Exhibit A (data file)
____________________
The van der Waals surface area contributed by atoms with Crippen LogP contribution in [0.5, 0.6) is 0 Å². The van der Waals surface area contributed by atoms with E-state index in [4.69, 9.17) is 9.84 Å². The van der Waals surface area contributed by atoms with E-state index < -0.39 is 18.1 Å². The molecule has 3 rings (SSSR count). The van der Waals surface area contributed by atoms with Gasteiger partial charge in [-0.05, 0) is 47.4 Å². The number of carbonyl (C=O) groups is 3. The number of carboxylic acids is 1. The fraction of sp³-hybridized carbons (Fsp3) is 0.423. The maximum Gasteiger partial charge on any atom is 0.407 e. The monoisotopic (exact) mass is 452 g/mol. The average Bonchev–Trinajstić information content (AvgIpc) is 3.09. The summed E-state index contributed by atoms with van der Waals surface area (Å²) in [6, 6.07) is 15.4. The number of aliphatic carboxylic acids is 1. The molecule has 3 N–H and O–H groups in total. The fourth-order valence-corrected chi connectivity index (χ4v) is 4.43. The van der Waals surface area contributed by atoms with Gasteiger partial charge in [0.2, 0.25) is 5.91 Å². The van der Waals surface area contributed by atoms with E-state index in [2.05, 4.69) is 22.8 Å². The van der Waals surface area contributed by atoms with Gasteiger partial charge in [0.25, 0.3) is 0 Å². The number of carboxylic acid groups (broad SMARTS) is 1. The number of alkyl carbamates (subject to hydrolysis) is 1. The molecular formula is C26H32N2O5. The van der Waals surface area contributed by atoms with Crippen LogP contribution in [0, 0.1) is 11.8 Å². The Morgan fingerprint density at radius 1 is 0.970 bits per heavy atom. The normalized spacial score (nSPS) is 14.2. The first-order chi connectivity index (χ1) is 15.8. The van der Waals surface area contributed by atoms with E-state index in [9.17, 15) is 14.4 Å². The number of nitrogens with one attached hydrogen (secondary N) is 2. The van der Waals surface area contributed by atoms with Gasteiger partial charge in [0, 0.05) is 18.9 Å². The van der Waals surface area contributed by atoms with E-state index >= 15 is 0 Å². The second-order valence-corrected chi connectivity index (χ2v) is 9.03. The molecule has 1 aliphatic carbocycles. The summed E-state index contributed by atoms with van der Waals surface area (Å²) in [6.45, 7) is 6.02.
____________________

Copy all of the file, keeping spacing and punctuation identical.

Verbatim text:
The van der Waals surface area contributed by atoms with Crippen LogP contribution in [0.5, 0.6) is 0 Å². The van der Waals surface area contributed by atoms with E-state index in [4.69, 9.17) is 9.84 Å². The van der Waals surface area contributed by atoms with E-state index < -0.39 is 18.1 Å². The molecule has 3 rings (SSSR count). The van der Waals surface area contributed by atoms with Gasteiger partial charge in [-0.05, 0) is 47.4 Å². The number of carbonyl (C=O) groups is 3. The number of carboxylic acids is 1. The fraction of sp³-hybridized carbons (Fsp3) is 0.423. The maximum Gasteiger partial charge on any atom is 0.407 e. The monoisotopic (exact) mass is 452 g/mol. The average Bonchev–Trinajstić information content (AvgIpc) is 3.09. The summed E-state index contributed by atoms with van der Waals surface area (Å²) in [6, 6.07) is 15.4. The number of aliphatic carboxylic acids is 1. The molecule has 3 N–H and O–H groups in total. The fourth-order valence-corrected chi connectivity index (χ4v) is 4.43. The van der Waals surface area contributed by atoms with Gasteiger partial charge in [0.2, 0.25) is 5.91 Å². The van der Waals surface area contributed by atoms with E-state index in [2.05, 4.69) is 22.8 Å². The van der Waals surface area contributed by atoms with Gasteiger partial charge in [0.25, 0.3) is 0 Å². The number of carboxylic acid groups (broad SMARTS) is 1. The number of alkyl carbamates (subject to hydrolysis) is 1. The molecular formula is C26H32N2O5. The van der Waals surface area contributed by atoms with Crippen LogP contribution in [0, 0.1) is 11.8 Å². The Morgan fingerprint density at radius 1 is 0.970 bits per heavy atom. The normalized spacial score (nSPS) is 14.2. The first-order chi connectivity index (χ1) is 15.8. The van der Waals surface area contributed by atoms with E-state index in [9.17, 15) is 14.4 Å². The number of nitrogens with one attached hydrogen (secondary N) is 2. The van der Waals surface area contributed by atoms with Gasteiger partial charge in [0, 0.05) is 18.9 Å². The van der Waals surface area contributed by atoms with E-state index >= 15 is 0 Å². The second-order valence-corrected chi connectivity index (χ2v) is 9.03. The molecule has 1 aliphatic carbocycles. The summed E-state index contributed by atoms with van der Waals surface area (Å²) in [6.45, 7) is 6.02.